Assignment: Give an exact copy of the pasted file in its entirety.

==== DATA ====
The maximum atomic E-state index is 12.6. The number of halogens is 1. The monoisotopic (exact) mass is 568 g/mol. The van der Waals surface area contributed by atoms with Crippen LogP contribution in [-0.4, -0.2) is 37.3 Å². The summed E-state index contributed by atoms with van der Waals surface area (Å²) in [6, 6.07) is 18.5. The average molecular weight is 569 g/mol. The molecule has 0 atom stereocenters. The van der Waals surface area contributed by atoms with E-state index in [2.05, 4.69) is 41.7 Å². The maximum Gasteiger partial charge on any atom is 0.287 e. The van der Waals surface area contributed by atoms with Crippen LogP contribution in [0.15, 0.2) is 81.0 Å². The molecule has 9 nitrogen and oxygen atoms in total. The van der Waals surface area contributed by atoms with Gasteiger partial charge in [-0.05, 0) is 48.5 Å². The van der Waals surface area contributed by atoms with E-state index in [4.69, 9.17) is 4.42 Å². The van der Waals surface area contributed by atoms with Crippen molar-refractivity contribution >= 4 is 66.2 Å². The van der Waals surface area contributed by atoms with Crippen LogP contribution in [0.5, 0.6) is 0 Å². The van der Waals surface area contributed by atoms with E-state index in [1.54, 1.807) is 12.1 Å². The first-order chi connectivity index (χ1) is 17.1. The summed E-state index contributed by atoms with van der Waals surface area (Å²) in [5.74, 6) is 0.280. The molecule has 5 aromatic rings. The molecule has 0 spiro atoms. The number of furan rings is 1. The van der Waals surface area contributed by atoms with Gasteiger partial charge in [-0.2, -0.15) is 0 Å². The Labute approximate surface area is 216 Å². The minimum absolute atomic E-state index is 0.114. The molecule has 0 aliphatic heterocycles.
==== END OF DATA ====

The maximum atomic E-state index is 12.6. The number of halogens is 1. The monoisotopic (exact) mass is 568 g/mol. The van der Waals surface area contributed by atoms with Crippen LogP contribution in [-0.4, -0.2) is 37.3 Å². The summed E-state index contributed by atoms with van der Waals surface area (Å²) in [6, 6.07) is 18.5. The average molecular weight is 569 g/mol. The molecule has 0 atom stereocenters. The van der Waals surface area contributed by atoms with E-state index in [2.05, 4.69) is 41.7 Å². The maximum Gasteiger partial charge on any atom is 0.287 e. The van der Waals surface area contributed by atoms with Crippen LogP contribution in [0.15, 0.2) is 81.0 Å². The molecule has 9 nitrogen and oxygen atoms in total. The van der Waals surface area contributed by atoms with Gasteiger partial charge in [-0.05, 0) is 48.5 Å². The van der Waals surface area contributed by atoms with E-state index in [4.69, 9.17) is 4.42 Å². The van der Waals surface area contributed by atoms with Crippen molar-refractivity contribution >= 4 is 66.2 Å². The van der Waals surface area contributed by atoms with Crippen LogP contribution in [0.5, 0.6) is 0 Å². The van der Waals surface area contributed by atoms with E-state index in [1.54, 1.807) is 12.1 Å². The first-order chi connectivity index (χ1) is 17.1. The summed E-state index contributed by atoms with van der Waals surface area (Å²) in [5.74, 6) is 0.280. The molecule has 5 aromatic rings. The molecule has 0 spiro atoms. The number of furan rings is 1. The van der Waals surface area contributed by atoms with Gasteiger partial charge in [-0.2, -0.15) is 0 Å². The Labute approximate surface area is 216 Å². The minimum absolute atomic E-state index is 0.114. The molecule has 0 aliphatic heterocycles.